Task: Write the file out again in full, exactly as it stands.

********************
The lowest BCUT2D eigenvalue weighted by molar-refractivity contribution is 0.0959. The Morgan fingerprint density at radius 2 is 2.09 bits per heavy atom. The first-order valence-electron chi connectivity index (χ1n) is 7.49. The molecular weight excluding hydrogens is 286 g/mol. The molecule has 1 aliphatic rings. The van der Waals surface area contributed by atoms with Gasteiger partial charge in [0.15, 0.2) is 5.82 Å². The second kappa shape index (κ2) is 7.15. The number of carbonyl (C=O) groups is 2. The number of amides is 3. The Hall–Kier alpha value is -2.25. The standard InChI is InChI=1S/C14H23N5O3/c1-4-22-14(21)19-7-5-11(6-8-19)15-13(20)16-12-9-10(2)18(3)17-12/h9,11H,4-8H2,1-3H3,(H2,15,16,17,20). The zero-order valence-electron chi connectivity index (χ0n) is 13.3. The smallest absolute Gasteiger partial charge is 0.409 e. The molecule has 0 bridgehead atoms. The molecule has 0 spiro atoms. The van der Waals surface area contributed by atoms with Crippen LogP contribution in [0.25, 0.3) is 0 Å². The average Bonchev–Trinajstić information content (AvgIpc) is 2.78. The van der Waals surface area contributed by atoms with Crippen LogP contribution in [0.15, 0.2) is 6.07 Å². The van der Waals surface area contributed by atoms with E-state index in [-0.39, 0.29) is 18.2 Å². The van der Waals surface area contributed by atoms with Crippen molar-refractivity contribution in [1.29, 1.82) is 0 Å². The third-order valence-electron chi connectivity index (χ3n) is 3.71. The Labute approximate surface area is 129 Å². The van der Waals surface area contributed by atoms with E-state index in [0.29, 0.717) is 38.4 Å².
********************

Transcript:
The lowest BCUT2D eigenvalue weighted by molar-refractivity contribution is 0.0959. The Morgan fingerprint density at radius 2 is 2.09 bits per heavy atom. The first-order valence-electron chi connectivity index (χ1n) is 7.49. The molecular weight excluding hydrogens is 286 g/mol. The molecule has 1 aliphatic rings. The van der Waals surface area contributed by atoms with Gasteiger partial charge in [0.15, 0.2) is 5.82 Å². The second kappa shape index (κ2) is 7.15. The number of carbonyl (C=O) groups is 2. The number of amides is 3. The Hall–Kier alpha value is -2.25. The standard InChI is InChI=1S/C14H23N5O3/c1-4-22-14(21)19-7-5-11(6-8-19)15-13(20)16-12-9-10(2)18(3)17-12/h9,11H,4-8H2,1-3H3,(H2,15,16,17,20). The zero-order valence-electron chi connectivity index (χ0n) is 13.3. The smallest absolute Gasteiger partial charge is 0.409 e. The molecule has 0 bridgehead atoms. The molecule has 0 spiro atoms. The van der Waals surface area contributed by atoms with Crippen LogP contribution in [0.25, 0.3) is 0 Å². The average Bonchev–Trinajstić information content (AvgIpc) is 2.78. The van der Waals surface area contributed by atoms with Crippen LogP contribution in [0.15, 0.2) is 6.07 Å². The van der Waals surface area contributed by atoms with E-state index in [-0.39, 0.29) is 18.2 Å². The van der Waals surface area contributed by atoms with Crippen molar-refractivity contribution in [1.29, 1.82) is 0 Å². The third-order valence-electron chi connectivity index (χ3n) is 3.71. The Labute approximate surface area is 129 Å². The van der Waals surface area contributed by atoms with E-state index in [0.29, 0.717) is 38.4 Å².